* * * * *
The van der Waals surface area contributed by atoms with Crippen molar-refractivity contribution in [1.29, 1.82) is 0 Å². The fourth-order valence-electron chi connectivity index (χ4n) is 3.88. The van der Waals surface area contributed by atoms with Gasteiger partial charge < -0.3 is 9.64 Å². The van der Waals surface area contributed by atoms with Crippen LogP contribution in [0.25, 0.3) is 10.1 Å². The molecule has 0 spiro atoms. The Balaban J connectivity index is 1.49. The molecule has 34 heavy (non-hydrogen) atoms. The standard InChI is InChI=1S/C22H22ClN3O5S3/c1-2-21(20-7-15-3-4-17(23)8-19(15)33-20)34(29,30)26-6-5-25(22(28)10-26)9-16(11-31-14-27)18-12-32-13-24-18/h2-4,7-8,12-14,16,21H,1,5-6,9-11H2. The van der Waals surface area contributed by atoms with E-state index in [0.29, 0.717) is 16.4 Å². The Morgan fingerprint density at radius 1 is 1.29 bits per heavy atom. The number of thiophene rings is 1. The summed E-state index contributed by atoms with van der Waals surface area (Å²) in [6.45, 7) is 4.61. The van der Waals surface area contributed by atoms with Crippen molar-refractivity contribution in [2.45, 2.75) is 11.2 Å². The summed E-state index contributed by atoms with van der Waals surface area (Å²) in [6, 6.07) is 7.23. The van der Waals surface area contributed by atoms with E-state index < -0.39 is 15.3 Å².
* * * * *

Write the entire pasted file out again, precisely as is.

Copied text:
The van der Waals surface area contributed by atoms with Crippen molar-refractivity contribution in [1.29, 1.82) is 0 Å². The fourth-order valence-electron chi connectivity index (χ4n) is 3.88. The van der Waals surface area contributed by atoms with Gasteiger partial charge < -0.3 is 9.64 Å². The van der Waals surface area contributed by atoms with Crippen LogP contribution in [0.25, 0.3) is 10.1 Å². The molecule has 0 spiro atoms. The Balaban J connectivity index is 1.49. The molecule has 34 heavy (non-hydrogen) atoms. The standard InChI is InChI=1S/C22H22ClN3O5S3/c1-2-21(20-7-15-3-4-17(23)8-19(15)33-20)34(29,30)26-6-5-25(22(28)10-26)9-16(11-31-14-27)18-12-32-13-24-18/h2-4,7-8,12-14,16,21H,1,5-6,9-11H2. The van der Waals surface area contributed by atoms with E-state index in [0.29, 0.717) is 16.4 Å². The Morgan fingerprint density at radius 1 is 1.29 bits per heavy atom. The number of thiophene rings is 1. The summed E-state index contributed by atoms with van der Waals surface area (Å²) in [6.45, 7) is 4.61. The van der Waals surface area contributed by atoms with Crippen molar-refractivity contribution in [2.45, 2.75) is 11.2 Å². The summed E-state index contributed by atoms with van der Waals surface area (Å²) in [6, 6.07) is 7.23. The van der Waals surface area contributed by atoms with E-state index < -0.39 is 15.3 Å².